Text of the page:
We were so happy, so excited for a moment there, weren’t we? I guess all good things must come to an end. And here’s what we learned, in the process.
All stats via Natural Stat Trick and NHL.com
1. Slow start
Remember in yesterday’s preview, when I said that the Flyers had to not do that slow start thing? That it wasn’t helping them, and they had to shape up? Well, they didn’t listen.
From the start, we had some issues. The first shift set the tone, was rough, as they failed to connect cleanly on passes and get much movement going. And this issue haunted them through much of the first period. Passing continued to be an issue, and the Flyers found a good number of their plays well broken up. They also spent a lot of time tied up in the neutral zone, and struggled to break cleanly into the offensive zone. As such, they had to resort to dump and chase, which hindered their ability to get plays going in the zone. So everything compounds everything, and all the things were bad.
Okay, maybe not all the things. We can be honest. But once again the slow start returned, and failed to do them any favors.
2. Slow start (part two)
And we’re not done talking about slow starts, either. When you look past the struggles in passing and generating controlled entries, there were still more problems. In general, the first period saw both teams failing to generate much in terms of offense. Through the first ten minutes of the period, the shots were 4-1 in favor of the Flyers, and it felt like kind of a slog. The effort was clearly present, but the emphasis seemed to fall more on breaking up their opponents’ plays, rather than cleanly generating their own.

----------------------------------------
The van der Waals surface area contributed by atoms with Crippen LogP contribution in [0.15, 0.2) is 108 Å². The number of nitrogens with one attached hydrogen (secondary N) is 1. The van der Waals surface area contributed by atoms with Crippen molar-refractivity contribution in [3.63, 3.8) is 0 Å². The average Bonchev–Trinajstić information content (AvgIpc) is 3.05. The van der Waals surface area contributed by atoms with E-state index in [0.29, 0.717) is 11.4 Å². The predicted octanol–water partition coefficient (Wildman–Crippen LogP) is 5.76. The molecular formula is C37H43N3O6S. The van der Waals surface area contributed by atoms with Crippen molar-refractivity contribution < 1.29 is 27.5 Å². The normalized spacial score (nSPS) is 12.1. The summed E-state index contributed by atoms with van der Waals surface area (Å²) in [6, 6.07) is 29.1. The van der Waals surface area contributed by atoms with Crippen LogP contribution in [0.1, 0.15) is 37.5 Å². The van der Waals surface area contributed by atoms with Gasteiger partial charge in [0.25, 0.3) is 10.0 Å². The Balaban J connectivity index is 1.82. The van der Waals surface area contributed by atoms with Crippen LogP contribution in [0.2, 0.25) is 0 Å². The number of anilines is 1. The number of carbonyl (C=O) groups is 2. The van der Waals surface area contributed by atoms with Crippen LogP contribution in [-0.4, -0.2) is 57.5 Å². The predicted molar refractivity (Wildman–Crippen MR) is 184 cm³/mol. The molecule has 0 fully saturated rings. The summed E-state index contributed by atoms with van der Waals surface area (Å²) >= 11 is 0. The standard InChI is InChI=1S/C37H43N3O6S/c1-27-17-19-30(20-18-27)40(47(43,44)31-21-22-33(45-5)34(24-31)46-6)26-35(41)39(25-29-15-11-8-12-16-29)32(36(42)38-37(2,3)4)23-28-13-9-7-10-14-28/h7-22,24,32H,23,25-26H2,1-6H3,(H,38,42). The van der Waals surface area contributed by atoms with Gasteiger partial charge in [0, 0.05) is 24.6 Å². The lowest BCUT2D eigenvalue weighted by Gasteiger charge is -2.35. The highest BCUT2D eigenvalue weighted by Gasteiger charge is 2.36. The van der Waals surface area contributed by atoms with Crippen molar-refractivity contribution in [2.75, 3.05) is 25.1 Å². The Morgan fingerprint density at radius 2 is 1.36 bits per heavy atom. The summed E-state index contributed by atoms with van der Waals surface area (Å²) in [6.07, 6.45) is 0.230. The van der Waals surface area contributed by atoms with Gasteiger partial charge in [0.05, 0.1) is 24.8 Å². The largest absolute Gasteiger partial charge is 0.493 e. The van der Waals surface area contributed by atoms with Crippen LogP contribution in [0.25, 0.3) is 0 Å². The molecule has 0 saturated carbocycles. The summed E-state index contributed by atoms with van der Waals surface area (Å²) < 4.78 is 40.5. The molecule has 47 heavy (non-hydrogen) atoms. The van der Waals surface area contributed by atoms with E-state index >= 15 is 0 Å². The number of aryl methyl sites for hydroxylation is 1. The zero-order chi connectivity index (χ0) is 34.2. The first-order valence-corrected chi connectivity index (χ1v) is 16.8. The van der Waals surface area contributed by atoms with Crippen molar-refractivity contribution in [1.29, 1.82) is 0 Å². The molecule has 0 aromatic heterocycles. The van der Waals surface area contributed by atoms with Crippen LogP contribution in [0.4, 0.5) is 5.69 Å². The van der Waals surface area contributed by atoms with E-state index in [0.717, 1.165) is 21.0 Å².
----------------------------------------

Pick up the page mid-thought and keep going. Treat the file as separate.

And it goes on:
But things turned around for the next twenty minutes. The Flyers were able to generate six more shots before the end of the first period, as well as draw a penalty that would send them on the power play, to start the second period. They seemed to be picking up steam, and were working to create more quality chances that they were so close to capitalizing on. So the slow start gave way to a bit of good hockey. And then, because we cannot have nice things, things went bad again. So it goes.
3. The power play is bad again
And such has been the story of the season--when the power play looks like it’s starting to get things turned around, like they might consistently be able to produce, they don’t. And, right now, we’ve arrived back at the latter.
The Flyers did well to draw penalties last night--four in total--and were able to convert on exactly zero of the power play chances they were given. And, to be fair, this can in part be credited to Pittsburgh’s aggressive penalty killing strategy coming up big, but the Flyers were all but useless to combat it.
And, for the love of god, get Dale Weise off the power play. The second unit has been struggling, and they needed to find something to help turn things around, sure, I can hear that. But the answer to the question of generating more offense is almost certainly not replacing Travis Konecny with Dale Weise. It isn’t working, and you have to think that they’ll have to figure something else out.
4. Well would you look at that, the penalty kill is still bad